I think maybe "40" is a better choice?
30 seems best to me :)
Oct 15 2018
I think that for small n it shouldn't recalculate when k < n.
I'd be very interested to see the numbers for these constants.
OK, makes sense if that the case in the bug report.
I'd be much more comfortable if this change didn't always recalculate for graphs smaller than 75. I think there is a lot of value in making sure the incremental updater is behaving correctly on small examples (e.g., existing unit tests, most regression tests, etc.). If for some reason it stops working, it will be much easier to detect and fix it on these small examples.
Oct 13 2018
Thanks for the detailed explanation. This is what I expected. I don't it's enough to use 650 in the code without any explanation or justification -- even if it works in practise, I think it deserves a comment.
- It is definitely better to get it related to the tree size but I'm lack of inputs with different CFG sizes to experiment on.
You can take intermediate bitcode files when doing full-LTO built using lld. I think the command that does the trick is --save-temps=DIR or similar.
- I acknowledged this as an issue of the incremental updater not handling a huge update vector correctly; It definitely should fallback to recalculating if it is much faster. I believe this constant is related to the size of updates after legalization so I put it in the incremental updater. [Currently, there is a similar functionality in DTU which is Ω(n^2) and I believe it is slow and (redundant if JT submits updates normally) so I am considering removing it from DTU, then it is impossible to know the size of the legalized update vector]. Besides, it can also benefit other places not using the DomTreeUpdater.
I see. If we expect to see many redundant updates, then it makes sense to check that after legalization.
Thanks for looking into this. A couple of high-level questions:
- how was the constant "650" picked? Is it just playing with different values and choosing something that seemed reasonable?
- why is the threshold independent of the tree size? Intuitively the policy could be to recalculate if the number of updates is greater than some multiple of size. Maybe we can refer to the average-case complexity from Lucuas' paper?
- why do we want to put it in the incremental updater instead of the DomTreeUpdater class?
Sep 24 2018
Sep 21 2018
Sep 4 2018
Thank you for the comments, Richard!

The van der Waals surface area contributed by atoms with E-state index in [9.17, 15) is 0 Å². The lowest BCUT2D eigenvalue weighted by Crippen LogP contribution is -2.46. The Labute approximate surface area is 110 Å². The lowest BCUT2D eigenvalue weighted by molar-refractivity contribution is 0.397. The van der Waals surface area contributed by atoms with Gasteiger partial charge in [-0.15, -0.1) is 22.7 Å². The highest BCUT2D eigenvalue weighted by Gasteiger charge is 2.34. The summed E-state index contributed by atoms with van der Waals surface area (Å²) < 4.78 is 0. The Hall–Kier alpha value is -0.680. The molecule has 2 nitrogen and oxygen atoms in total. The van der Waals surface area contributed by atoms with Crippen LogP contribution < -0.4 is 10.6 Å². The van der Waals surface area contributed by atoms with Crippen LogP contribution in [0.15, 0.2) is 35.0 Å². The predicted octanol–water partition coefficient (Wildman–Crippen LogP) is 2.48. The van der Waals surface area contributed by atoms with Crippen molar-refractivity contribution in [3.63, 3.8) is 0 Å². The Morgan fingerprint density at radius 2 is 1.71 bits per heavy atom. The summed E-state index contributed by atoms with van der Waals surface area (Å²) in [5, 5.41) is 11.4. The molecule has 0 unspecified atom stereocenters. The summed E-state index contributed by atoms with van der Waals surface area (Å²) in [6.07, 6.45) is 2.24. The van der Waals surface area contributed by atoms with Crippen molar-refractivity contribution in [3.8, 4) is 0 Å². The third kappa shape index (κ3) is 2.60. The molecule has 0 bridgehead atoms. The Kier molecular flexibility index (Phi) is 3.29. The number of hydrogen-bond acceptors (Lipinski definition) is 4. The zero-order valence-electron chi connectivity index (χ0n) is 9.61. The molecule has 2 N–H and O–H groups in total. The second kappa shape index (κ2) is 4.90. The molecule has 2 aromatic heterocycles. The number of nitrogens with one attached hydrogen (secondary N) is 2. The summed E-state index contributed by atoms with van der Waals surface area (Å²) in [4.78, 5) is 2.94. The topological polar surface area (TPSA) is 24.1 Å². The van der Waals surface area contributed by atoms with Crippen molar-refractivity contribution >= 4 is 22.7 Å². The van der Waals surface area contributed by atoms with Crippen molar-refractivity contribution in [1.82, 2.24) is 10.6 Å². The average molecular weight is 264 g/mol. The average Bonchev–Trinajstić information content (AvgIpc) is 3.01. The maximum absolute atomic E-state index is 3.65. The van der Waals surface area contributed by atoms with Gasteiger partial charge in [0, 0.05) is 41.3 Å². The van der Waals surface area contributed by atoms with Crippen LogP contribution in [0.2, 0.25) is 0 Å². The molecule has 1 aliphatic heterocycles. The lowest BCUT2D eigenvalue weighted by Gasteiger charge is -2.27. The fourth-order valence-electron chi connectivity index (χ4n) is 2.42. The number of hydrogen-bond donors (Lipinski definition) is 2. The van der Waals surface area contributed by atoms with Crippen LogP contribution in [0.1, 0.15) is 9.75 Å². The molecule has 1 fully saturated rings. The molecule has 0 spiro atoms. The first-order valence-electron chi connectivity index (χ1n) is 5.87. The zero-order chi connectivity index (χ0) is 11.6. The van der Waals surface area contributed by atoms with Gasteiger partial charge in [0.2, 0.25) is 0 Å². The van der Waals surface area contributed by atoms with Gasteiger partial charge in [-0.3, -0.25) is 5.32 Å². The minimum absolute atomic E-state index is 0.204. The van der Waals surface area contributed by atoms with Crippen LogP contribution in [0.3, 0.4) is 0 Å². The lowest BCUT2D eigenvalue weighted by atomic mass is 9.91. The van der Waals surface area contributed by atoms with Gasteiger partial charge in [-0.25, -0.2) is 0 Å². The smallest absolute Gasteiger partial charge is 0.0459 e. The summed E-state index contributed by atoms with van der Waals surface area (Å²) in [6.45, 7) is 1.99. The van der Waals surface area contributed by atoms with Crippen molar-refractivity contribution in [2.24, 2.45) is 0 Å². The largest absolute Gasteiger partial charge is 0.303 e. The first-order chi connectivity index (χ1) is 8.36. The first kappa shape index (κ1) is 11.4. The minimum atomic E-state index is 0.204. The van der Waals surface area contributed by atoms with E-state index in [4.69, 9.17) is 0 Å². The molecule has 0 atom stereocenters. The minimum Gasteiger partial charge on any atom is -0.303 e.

Aug 24 2018
Rename missed CallInlineKind parameters to CIK
Fix naming and add more tests.
One extra question: do you think this deserves a separate RFC?
Aug 23 2018
Disclaimer: I'm a Clang newbie and I'm not sure if that's a good way to implement these intrinsics. I'm not sure about the following things:
- The new enum CallInlineKind may not be in the right place
- Not sure if adding the extra parameter to EmitSomething methods is the cleanest thing possible -- some functions have it now, some don't, and it makes argument lists longer
- Not sure if just adding an extra attribute at each callsite is enough -- I'm not sure what is supposed to happen when there are conflicting inline attributes at call sites and function declarations (e.g. __builtin_always_inline and __attribute__ ((always_inline)))
- I don't know how to handle constexpr functions
- I don't know how to implement it for constructor calls
Aug 20 2018
Aug 17 2018
Aug 16 2018
Aug 14 2018
Aug 13 2018
Thanks for the changes. LGTM.
Aug 10 2018
Aug 9 2018
Sure. The children are being reversed to preserve the successor order in DFS, which uses stack and reverses them (again) internally. But this reverse can be moved somewhere else and you don't have to worry about it.
Aug 8 2018
One thing that is not clear to me is how you decide whether to apply the updates on top of the current CFG or to reverse-apply them. DomTreeConstruction needs the latter, but I don't know what makes sense in your use-case.
Aug 2 2018
Thanks for the changes!
Looks good, thanks for the patch!
Nit: It's removal and not deprecation.
Looks good otherwise.
Looks fine except for the test IR.